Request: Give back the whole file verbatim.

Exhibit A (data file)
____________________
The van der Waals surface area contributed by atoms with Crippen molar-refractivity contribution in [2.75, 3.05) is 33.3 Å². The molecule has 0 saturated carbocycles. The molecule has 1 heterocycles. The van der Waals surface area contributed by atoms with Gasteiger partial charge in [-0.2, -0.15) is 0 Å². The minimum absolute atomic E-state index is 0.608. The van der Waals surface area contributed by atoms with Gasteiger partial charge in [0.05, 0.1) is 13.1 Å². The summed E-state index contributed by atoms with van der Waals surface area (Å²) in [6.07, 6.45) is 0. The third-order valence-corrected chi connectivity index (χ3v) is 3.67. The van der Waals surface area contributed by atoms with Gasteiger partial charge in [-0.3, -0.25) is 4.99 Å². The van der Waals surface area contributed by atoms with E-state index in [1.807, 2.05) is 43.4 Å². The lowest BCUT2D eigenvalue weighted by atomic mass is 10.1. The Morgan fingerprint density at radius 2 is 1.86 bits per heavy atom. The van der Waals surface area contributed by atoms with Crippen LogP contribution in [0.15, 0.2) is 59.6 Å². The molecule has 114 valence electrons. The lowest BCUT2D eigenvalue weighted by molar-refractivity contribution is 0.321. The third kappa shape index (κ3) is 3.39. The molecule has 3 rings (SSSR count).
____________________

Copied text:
The van der Waals surface area contributed by atoms with Crippen molar-refractivity contribution in [2.75, 3.05) is 33.3 Å². The molecule has 0 saturated carbocycles. The molecule has 1 heterocycles. The van der Waals surface area contributed by atoms with Gasteiger partial charge in [-0.2, -0.15) is 0 Å². The minimum absolute atomic E-state index is 0.608. The van der Waals surface area contributed by atoms with Gasteiger partial charge in [0.05, 0.1) is 13.1 Å². The summed E-state index contributed by atoms with van der Waals surface area (Å²) in [6.07, 6.45) is 0. The third-order valence-corrected chi connectivity index (χ3v) is 3.67. The van der Waals surface area contributed by atoms with Gasteiger partial charge in [-0.3, -0.25) is 4.99 Å². The van der Waals surface area contributed by atoms with E-state index in [1.807, 2.05) is 43.4 Å². The lowest BCUT2D eigenvalue weighted by atomic mass is 10.1. The Morgan fingerprint density at radius 2 is 1.86 bits per heavy atom. The van der Waals surface area contributed by atoms with Crippen LogP contribution in [0.15, 0.2) is 59.6 Å². The molecule has 114 valence electrons. The lowest BCUT2D eigenvalue weighted by molar-refractivity contribution is 0.321. The third kappa shape index (κ3) is 3.39. The molecule has 3 rings (SSSR count).